When rubber and tin tycoon Loke Yew died in February 1917, his wife Loke Cheng Kim took over the management of his assets. To take advantage of Malaya’s growing cinema industry, she and three partners incorporated Associated Theatres Ltd in Singapore in July 1935. The partners were Khoo Teik Ee, a relative; Max Baker, a British friend; and Loke’s son Wan Tho, then an undergraduate at Cambridge University. Khoo managed Associated’s businesses, which were initially film distribution and exhibition. He oversaw the building of the Pavilion in Kuala Lumpur, a 1,200-seat cinema that opened in 1936 and was the company’s first. From 1937, Khoo supervised the construction of the Cathay Cinema and Building, which later became an iconic building in Singapore. It featured the country’s first air-conditioned cinema and where one could sit in an arm chair to watch a film, which was rare in those days, the first and tallest skyscraper in Singapore and in Southeast Asia, with 16 storeys of apartments, a restaurant and a hotel - with a height of 83.5 metres from the Dhoby Ghaut entrance to the top of the building's water tower. The 1,300-seat Cathay cinema opened on 3 October 1939 with a screening of The Four Feathers. The Cathay Building was designed by British architect Frank W Brewer.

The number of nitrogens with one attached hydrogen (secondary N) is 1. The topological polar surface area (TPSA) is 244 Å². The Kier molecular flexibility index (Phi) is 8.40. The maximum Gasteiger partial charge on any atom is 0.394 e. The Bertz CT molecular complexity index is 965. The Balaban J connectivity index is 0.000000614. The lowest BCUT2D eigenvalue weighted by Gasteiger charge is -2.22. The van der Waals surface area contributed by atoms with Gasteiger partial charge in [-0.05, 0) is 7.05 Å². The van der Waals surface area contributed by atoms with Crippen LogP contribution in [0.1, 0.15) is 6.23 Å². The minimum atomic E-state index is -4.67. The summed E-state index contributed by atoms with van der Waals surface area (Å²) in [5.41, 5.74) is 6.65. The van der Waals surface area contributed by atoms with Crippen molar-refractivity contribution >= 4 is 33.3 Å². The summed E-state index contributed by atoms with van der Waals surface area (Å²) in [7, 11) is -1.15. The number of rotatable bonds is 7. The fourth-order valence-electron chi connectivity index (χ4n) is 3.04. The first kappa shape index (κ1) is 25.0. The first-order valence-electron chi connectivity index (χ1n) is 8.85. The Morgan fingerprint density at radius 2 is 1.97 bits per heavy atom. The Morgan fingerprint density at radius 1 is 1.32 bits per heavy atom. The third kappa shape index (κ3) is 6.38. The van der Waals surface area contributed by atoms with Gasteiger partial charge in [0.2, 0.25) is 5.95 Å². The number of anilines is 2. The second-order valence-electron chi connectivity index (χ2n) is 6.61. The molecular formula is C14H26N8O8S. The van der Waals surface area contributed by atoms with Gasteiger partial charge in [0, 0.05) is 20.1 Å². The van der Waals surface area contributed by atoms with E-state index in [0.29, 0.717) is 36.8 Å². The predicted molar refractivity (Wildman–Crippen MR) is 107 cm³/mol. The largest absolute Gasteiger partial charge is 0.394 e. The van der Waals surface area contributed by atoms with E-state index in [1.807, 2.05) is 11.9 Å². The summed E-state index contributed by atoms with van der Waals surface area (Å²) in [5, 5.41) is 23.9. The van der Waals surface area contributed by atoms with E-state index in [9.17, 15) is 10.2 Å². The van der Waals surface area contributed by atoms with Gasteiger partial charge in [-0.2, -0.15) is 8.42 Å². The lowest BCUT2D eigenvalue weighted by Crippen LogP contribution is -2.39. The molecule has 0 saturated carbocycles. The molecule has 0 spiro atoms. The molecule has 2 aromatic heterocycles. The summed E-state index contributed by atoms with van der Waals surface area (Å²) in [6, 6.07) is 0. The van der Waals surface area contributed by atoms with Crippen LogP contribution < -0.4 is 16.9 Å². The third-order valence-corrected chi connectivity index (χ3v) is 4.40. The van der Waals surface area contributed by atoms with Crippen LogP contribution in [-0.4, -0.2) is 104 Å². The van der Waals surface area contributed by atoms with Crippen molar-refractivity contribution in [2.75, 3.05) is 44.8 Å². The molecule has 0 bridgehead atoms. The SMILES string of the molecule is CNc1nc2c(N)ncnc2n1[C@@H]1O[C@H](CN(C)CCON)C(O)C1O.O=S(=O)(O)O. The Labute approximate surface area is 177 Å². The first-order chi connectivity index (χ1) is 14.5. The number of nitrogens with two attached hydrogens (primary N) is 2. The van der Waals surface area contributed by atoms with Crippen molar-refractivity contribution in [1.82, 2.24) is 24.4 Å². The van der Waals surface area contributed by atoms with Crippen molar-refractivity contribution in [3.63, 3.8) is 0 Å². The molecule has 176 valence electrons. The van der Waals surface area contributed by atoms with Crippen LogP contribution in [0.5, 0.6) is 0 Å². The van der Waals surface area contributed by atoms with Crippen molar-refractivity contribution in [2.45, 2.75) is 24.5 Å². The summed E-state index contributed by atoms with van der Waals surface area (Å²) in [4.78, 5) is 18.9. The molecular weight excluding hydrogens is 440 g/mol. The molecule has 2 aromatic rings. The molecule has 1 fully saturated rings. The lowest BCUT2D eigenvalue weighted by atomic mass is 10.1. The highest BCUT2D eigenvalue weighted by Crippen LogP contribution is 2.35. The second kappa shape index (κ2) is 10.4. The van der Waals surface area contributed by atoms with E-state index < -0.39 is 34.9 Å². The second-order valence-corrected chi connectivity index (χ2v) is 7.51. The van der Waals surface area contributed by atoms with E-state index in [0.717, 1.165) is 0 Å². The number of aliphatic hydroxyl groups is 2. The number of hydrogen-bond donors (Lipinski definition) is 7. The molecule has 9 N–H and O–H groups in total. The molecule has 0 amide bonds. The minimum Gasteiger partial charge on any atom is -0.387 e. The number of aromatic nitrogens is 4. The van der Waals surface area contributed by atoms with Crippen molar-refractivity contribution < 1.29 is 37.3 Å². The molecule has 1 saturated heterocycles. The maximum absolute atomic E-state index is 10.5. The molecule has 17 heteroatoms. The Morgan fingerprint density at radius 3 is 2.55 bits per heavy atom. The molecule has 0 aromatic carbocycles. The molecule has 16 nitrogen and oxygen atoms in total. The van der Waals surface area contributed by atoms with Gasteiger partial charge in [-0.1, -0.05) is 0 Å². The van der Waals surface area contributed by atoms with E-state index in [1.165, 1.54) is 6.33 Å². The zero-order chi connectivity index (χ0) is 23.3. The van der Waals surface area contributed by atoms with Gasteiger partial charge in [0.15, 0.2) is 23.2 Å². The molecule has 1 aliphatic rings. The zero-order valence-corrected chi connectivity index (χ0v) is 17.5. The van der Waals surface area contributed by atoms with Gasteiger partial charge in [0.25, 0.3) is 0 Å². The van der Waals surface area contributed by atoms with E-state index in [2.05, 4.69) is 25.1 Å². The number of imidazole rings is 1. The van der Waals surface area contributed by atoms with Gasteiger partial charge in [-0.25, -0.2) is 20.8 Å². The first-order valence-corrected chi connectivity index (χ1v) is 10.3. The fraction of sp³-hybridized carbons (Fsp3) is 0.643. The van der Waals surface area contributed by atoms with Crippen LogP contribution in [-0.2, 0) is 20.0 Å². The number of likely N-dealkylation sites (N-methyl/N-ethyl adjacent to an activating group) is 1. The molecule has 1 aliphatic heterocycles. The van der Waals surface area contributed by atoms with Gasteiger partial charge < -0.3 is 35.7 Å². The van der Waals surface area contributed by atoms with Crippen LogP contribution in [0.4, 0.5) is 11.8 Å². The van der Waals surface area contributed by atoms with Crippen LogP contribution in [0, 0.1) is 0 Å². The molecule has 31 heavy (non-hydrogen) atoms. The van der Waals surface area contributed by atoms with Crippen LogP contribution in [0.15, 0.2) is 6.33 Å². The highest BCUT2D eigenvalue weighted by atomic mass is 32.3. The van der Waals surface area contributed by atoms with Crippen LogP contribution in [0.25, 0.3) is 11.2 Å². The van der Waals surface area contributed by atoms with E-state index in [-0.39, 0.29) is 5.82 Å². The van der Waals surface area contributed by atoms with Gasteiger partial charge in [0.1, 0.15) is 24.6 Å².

Formerly known as Pasir Panjang Park, it was renamed Kent Ridge Park in honour of the Duchess of Kent and her son, the Duke of Kent, who visited the ridge in 3 October 1952.


The Great Singapore Workout, a fitness routine under the National Healthy Lifestyle Programme, was launched on 3 October 1993 by Prime Minister Goh Chok Tong at the National Stadium. The Workout is a specially designed aerobic programme of 15 steps with five basic steps. It aims to promote the message that exercise is necessary for maintaining a healthy lifestyle.